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CryoSat detects sudden ice loss in Southern Antarctic Peninsula

22 May 2015

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A recent acceleration in ice loss in a previously stable region of Antarctica has been detected by ESA's ice mission.

The latest findings by a team of scientists from the UK's University of Bristol show that with no sign of warning, multiple glaciers along the Southern Antarctic Peninsula suddenly started to shed ice into the ocean starting in 2009 at a rate of about 60 cubic km each year.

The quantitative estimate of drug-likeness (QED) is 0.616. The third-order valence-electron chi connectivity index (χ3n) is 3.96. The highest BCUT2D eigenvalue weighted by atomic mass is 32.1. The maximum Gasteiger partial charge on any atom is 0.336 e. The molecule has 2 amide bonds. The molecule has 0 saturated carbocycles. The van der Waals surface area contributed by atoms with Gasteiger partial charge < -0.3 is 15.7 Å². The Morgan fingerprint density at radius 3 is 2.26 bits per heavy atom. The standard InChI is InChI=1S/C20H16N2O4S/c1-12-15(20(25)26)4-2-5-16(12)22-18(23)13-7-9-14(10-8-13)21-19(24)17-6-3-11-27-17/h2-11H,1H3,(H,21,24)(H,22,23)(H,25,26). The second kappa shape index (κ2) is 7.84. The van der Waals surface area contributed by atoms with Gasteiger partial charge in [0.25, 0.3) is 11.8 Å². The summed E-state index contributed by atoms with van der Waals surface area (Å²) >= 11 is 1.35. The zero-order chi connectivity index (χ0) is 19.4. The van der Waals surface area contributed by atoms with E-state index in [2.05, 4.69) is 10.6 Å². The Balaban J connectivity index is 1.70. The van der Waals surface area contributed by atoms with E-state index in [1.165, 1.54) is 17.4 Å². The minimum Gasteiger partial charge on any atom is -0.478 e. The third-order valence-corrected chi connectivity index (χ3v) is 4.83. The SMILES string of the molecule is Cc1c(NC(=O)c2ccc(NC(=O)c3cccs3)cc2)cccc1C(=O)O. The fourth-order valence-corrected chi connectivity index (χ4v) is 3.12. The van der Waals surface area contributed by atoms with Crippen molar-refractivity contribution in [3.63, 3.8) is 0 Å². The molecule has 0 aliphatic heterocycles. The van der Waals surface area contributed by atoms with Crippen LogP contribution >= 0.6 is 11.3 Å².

This makes the region one of the largest contributors to sea-level rise in Antarctica, having added about 300 cubic km of water into the ocean in the past six years. Some glaciers along the coastal expanse are currently lowering by as much as four m each year.

Prior to 2009, the 750 km-long Southern Antarctic Peninsula showed no signs of change.

"It appears that sometime around 2009, the ice-shelf thinning and the subsurface melting of the glaciers passed a critical threshold that triggered the sudden ice loss," said Dr Bert Wouters from the University of Bristol, who led the study.

Source: European Space Agency (ESA)

Image credit: University of Bristol - Map of ice loss on the Southern Antarctic Peninsula

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